Brighton researchers take key roles in new Hydrogen Sussex initiative
The University of Brighton are part of a new project to put the Brighton area at the forefront of a hydrogen fuel revolution as part of a zero carbon economy.
The involvement ties in with the university’s role as the south-east hub of Clean Growth UK, which brings together academic expertise and businesses to facilitate innovation in environmental sectors. As part of Hydrogen Sussex, the university will work with local authorities, businesses and organisations around Brighton and the wider Sussex region to position hydrogen as a clean mainstream energy source.
Leading the university’s involvement is Dr Marco Picco, Innovation Lead for Clean Growth UK alongside his work at Brighton’s world-renowned Advanced Engineering Centre, and Zoe Osmond Director of Clean Growth UK. Marco and Zoe will facilitate academic and business involvement in Hydrogen Sussex.
- a research project on science informed policy around hydrogen internal combustion engines led by Dr Penny Atkins, Principal Research Fellow in the Advanced Engineering Centre.
- postgraduate student research in the School of Environment and Technology to map potential demand for hydrogen across the county, plus a postgraduate team in the AEC looking at the feasibility of local hydrogen generation and distribution. This research will be supervised by Dr Simon Walters.
Hydrogen Sussex also draws on expertise from technology consultancy Ricardo, long-time collaborators with University of Brighton on a range of pioneering green engineering projects.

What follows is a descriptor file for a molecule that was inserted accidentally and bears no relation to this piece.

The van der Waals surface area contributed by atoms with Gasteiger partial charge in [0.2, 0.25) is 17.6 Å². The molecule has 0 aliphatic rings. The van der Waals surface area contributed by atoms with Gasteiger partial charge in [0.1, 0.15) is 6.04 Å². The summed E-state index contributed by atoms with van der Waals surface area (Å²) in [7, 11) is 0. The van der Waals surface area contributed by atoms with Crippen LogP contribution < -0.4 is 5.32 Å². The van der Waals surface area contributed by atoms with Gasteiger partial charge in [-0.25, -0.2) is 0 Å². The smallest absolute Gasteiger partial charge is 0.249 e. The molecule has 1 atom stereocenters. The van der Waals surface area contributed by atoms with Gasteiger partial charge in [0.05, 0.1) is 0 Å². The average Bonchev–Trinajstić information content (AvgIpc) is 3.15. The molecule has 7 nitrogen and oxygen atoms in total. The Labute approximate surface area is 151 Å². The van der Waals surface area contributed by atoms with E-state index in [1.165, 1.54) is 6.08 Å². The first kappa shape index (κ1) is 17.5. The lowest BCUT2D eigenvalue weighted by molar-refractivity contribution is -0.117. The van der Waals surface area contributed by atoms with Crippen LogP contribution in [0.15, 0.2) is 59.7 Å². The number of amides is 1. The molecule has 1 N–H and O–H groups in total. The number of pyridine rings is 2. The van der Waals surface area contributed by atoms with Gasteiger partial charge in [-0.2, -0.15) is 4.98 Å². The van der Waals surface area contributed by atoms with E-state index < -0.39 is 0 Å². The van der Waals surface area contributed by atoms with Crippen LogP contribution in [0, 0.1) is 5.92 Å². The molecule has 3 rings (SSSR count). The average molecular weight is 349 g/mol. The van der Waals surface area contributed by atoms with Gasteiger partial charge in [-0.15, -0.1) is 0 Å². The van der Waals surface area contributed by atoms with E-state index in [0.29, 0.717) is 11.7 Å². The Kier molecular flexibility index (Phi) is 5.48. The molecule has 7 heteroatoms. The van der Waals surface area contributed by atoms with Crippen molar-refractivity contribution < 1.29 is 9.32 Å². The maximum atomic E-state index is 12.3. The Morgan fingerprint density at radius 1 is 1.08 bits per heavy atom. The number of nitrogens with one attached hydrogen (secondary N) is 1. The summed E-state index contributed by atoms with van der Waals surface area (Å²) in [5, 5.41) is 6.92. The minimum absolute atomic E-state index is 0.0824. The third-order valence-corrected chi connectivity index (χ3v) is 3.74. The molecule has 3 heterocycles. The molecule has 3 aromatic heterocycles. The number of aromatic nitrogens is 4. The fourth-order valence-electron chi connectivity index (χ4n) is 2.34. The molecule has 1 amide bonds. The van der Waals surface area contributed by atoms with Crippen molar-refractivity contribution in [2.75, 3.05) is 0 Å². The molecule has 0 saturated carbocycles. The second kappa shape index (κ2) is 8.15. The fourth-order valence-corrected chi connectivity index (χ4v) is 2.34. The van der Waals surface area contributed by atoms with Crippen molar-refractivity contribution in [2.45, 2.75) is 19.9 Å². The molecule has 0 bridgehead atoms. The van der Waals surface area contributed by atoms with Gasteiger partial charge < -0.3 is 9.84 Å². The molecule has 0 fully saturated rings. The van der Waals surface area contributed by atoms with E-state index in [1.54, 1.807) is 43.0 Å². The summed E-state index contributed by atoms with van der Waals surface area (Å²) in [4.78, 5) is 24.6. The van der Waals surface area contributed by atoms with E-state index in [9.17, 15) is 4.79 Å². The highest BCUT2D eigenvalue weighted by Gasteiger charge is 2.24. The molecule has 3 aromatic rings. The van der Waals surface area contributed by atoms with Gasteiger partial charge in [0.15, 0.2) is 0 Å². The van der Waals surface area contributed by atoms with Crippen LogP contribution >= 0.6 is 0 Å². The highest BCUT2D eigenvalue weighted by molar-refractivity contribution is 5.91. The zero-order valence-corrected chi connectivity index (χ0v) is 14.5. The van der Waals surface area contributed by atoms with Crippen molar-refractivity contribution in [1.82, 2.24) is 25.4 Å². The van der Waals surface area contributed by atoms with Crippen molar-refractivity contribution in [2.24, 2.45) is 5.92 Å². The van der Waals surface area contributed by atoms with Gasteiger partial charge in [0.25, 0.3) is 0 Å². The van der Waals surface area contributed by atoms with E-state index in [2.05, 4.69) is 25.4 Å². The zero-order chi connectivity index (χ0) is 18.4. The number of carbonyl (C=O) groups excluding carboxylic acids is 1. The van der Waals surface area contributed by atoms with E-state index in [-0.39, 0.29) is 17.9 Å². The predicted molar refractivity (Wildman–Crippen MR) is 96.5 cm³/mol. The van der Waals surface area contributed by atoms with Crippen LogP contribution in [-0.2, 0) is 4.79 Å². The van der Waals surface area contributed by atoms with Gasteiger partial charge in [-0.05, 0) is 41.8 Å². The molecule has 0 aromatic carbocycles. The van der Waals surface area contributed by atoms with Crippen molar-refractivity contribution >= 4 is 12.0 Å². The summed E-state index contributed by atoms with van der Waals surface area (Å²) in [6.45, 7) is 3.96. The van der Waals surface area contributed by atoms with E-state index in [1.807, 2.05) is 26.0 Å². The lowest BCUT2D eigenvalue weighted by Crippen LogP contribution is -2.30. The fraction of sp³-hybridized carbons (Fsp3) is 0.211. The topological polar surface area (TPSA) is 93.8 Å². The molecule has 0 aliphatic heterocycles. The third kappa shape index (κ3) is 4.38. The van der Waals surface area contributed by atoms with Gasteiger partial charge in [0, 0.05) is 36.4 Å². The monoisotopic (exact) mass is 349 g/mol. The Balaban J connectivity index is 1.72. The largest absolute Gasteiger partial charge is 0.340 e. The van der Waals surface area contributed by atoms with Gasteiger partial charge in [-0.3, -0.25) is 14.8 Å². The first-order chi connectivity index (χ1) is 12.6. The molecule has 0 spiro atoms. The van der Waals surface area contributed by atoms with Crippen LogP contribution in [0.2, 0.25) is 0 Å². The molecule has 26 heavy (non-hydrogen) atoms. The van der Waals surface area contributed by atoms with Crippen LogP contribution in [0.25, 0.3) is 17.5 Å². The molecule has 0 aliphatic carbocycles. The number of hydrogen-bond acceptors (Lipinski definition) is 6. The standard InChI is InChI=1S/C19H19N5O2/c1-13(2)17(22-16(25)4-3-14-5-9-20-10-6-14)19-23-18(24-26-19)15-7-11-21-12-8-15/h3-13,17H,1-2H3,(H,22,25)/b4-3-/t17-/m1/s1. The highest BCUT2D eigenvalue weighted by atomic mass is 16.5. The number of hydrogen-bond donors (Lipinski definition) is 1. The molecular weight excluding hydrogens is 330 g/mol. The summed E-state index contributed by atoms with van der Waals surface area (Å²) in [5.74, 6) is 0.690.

Ricardo are also involved in plans to turn Shoreham Port into a green hydrogen hub based on a new 20-megawatt electrolysis plant. Hoping to be operational by 2024, the plant would generate enough hydrogen in a year to power 300 buses and avoid 42,000 tonnes of carbon dioxide emissions.
Speaking about Hydrogen Sussex, Zoe Osmond said: “The use of hydrogen is an important part of the move to a net zero economy. Hydrogen can be used to replace petrol/diesel for powering large vehicles. It can also replace gas for heating homes and buildings.
“Hydrogen is produced via an energy intensive process, and this can be fuelled by renewable energy. The main barrier to mass deployment is that the supply chain is varied and complex, meaning you need organisations to collaborate in order to set up the critical mass of supply and demand needed for investment. This is what Hydrogen Sussex has been set up to do.”
Speaking at the Hydrogen Sussex launch event, Cllr Phélim Mac Cafferty, leader of Brighton & Hove City Council and Greater Brighton’s lead for Green Growth, said: “Hydrogen Sussex can help the drive for zero carbon economy and help Greater Brighton be at the forefront of hydrogen revolution. The new group will support this game-changing technology. There’s huge potential to assist our Region’s journey to net zero, drastically improve air quality locally and provide substantial economic benefits to the city region and the wider Sussex region as we recover from the pandemic”.
The Chair of Hydrogen Sussex, Abigail Dombey – also former Environmental Manager (Head of Sustainability) at the University of Brighton – said: “This is a great example of the best minds and organisations in Sussex developing a common solution to a very challenging problem. We are keen to show the world what can be done if we work together.”